8 Types of People Who Will Assassinate Your Success

When you find the courage to surround yourself with the right people, including those who are bolder and brighter than you, you’ll find that you’re much more likely to succeed than not. While it’s true that as the entrepreneur you’re the prime mover and shaker, you’re far from the only person who has influence in your organization.

Whether you like it or not, the people you regularly interact with play a significant role in your own performance (and that of your organization), and you need to make sure you’re not rolling with the wrong crowd.

Here are a few types of people who could assassinate your success and bring you and your organization down if you’re not careful:

1. People Who Don’t Think of the Future

Lots of things seem like good ideas when you don’t take the future into account. Binge drinking, speeding on a crowded highway, or eating an entire cake all seem fun in the moment; except that there are hangovers, multicar pileups, and diabetes waiting as consequences. This shortsightedness is also dangerous when you’re running a business of any size.

Too often, entrepreneurs look to the past to plan the future of their business and industry. Most entrepreneurs have ideas for markets that aren’t quite ready for them. Lyft, Airbnb, and other businesses revolving around sharing economies were conceived in a world that wasn’t prepared for them. The shortsighted would have told these founding entrepreneurs to quit. You can’t afford that kind of negativity from folks stuck in the past around you.

2. Extreme Optimism or Pessimism

Of course, there should always be some room in your organization for people who don’t always look on the bright side of life, those who are willing to challenge the inevitable groupthink. Constantly assuming that everything will go well is just as bad as being constantly pessimistic. Blind optimism often leads to poorly considered plans and non-existent contingencies, which can result in an organization that’s woefully unprepared for any and all problems that will inevitably get in the way.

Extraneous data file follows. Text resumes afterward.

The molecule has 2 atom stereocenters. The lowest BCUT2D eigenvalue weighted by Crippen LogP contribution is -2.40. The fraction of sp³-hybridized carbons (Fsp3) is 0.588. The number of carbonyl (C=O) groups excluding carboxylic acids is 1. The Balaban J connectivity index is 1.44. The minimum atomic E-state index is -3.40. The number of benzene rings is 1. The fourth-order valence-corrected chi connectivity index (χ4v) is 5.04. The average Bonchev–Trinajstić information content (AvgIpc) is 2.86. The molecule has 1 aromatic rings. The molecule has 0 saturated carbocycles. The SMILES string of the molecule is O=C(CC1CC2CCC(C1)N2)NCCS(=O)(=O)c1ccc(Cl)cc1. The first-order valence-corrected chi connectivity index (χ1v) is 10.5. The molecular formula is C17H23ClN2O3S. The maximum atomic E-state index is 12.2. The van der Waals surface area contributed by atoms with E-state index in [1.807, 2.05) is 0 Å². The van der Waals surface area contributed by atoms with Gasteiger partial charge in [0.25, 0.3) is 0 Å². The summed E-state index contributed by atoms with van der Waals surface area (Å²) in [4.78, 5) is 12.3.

However, you can’t afford to hire or be around people who always think that things are going to go poorly. Running a business is stressful at the best of times. Having someone constantly bringing you down can make it impossible.

3. People Who Lack Enthusiasm, Passion or Motivation

When you’re looking to hire a team, you’re looking for people who are driven and passionate. There’s enough to be concerned about without having to look over everyone’s shoulders to make sure they’re doing their jobs, which is something you’ll have to do if the people around you lack passion for the mission, or motivation to excel. Even if they do their jobs, they’ll probably do the bare minimum, which isn’t what you need to capture market share and succeed.

Great leadership, awesome storytelling, and keen motivational skills can only go so far with some people. When you work with folks who aren’t internally motivated to begin with, you’ll have trouble getting great results. It’s like trying to build a house with subpar materials. You’ll get the shape right, but it’ll probably fall apart when the next big wind blows.

4. People Who Can’t Handle Risk

Of the many paths you can take to independence and wealth, entrepreneurship can certainly be a risky one. It takes more than a great idea, you have to fight your way into your market’s minds, as well as handle the host of problems that come up as you launch the startup and grind into a mature organization. It’s not a lifestyle everyone’s ready or willing to handle.